Another anomaly is cleared and the fleet disappears. I check the location of available anomalies and note that one is on the edge of the system and out of d-scan range of the inner planets. I warp out there to confirm that the fleet is continuing their combat, which they are, and haven't left the system, before I reconnoitre the third anomaly to make my bookmarks. I warp back to the edge of the system to keep tabs on the fleet, when I see a combat scanning probe on d-scan for the first time. I think I know what that's for, which if I'm right makes these pilots quite cunning. Happy that the fleet is shooting Sleepers I return to loiter in the first completed anomaly, in case a salvage appears unexpectedly, and mull over the presence of the probe. The fleet is now out of d-scan range of their completed sites and can no longer rely on d-scan to protect their spoils. In some circumstances I would be tempted to start looting the wrecks whilst they couldn't see me, indirectly showing my presence but at least making some good iskies. But with a combat scanning probe keeping an eye on the system the fleet can detect any new ships, warping back to shoo away looters if necessary. I remain hidden.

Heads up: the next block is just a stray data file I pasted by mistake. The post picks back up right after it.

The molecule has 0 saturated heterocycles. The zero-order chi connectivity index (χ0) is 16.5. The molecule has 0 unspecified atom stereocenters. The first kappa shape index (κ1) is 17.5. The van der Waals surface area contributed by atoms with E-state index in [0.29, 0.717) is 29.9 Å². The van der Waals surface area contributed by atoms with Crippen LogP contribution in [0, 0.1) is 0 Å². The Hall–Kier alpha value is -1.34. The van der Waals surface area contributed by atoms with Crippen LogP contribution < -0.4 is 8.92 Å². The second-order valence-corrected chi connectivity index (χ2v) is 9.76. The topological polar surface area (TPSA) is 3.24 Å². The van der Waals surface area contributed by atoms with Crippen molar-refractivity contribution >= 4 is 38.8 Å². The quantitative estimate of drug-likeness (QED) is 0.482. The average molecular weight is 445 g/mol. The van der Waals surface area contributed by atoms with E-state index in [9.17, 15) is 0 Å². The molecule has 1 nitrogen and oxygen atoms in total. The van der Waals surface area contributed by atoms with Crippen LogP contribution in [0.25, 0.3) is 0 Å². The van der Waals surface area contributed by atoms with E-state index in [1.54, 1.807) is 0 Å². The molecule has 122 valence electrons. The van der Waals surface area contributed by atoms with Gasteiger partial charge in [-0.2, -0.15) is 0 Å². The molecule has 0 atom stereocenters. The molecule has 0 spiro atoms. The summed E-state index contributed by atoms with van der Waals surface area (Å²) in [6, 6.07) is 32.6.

I make a new contact on d-scan, what I take to be a covert Tengu appearing briefly. It has been named 'core scanning probe', which is cute but doesn't fool me, and combined with its short time on d-scan makes me think it is covertly configured. If that is part of the intruding fleet it could pose problems, particularly if it intends to shadow their salvager. I won't worry about it for now, but keep it in mind. A second appearance on d-scan of the cloaky Tengu comes and goes, and still the fleet fights on. I imagine it's one of their ships, and the double showing suggests jumping in and out of the system, which are fair assumptions. But the fleet disappears, almost in a blink of an eye. And there, on d-scan, is another Tengu, this one with a strangely familiar name. Cotillion sounds like one of our ships, but I remain the sole member of our corporation in this system at the moment. I can't remember if that is Shev's ship or not, but it soon disappears too and whether it was a shadow or glitch I can't say. Either way, the fleet saw it too and it was enough to have them scuttling home, the anomaly they had moved to barely started. I wonder what will happen now.